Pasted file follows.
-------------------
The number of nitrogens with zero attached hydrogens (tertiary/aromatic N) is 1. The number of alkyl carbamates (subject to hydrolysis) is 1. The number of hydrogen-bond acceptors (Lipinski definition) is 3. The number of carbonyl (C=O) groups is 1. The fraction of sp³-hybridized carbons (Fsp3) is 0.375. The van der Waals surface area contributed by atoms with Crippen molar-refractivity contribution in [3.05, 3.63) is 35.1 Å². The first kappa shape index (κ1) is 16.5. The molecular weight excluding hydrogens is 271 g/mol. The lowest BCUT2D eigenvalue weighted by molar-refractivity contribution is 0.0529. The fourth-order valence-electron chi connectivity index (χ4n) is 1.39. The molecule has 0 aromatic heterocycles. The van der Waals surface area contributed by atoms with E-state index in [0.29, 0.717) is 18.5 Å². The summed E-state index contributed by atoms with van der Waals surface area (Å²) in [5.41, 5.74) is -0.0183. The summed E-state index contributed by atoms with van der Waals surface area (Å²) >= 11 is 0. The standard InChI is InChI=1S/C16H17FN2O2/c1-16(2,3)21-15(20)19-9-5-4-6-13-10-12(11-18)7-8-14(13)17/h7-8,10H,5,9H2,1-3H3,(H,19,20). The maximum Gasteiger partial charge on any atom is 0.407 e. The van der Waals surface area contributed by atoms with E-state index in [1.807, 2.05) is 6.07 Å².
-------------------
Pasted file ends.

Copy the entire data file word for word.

The number of nitrogens with zero attached hydrogens (tertiary/aromatic N) is 1. The number of alkyl carbamates (subject to hydrolysis) is 1. The number of hydrogen-bond acceptors (Lipinski definition) is 3. The number of carbonyl (C=O) groups is 1. The fraction of sp³-hybridized carbons (Fsp3) is 0.375. The van der Waals surface area contributed by atoms with Crippen molar-refractivity contribution in [3.05, 3.63) is 35.1 Å². The first kappa shape index (κ1) is 16.5. The molecular weight excluding hydrogens is 271 g/mol. The lowest BCUT2D eigenvalue weighted by molar-refractivity contribution is 0.0529. The fourth-order valence-electron chi connectivity index (χ4n) is 1.39. The molecule has 0 aromatic heterocycles. The van der Waals surface area contributed by atoms with E-state index in [0.29, 0.717) is 18.5 Å². The summed E-state index contributed by atoms with van der Waals surface area (Å²) in [5.41, 5.74) is -0.0183. The summed E-state index contributed by atoms with van der Waals surface area (Å²) >= 11 is 0. The standard InChI is InChI=1S/C16H17FN2O2/c1-16(2,3)21-15(20)19-9-5-4-6-13-10-12(11-18)7-8-14(13)17/h7-8,10H,5,9H2,1-3H3,(H,19,20). The maximum Gasteiger partial charge on any atom is 0.407 e. The van der Waals surface area contributed by atoms with E-state index in [1.807, 2.05) is 6.07 Å².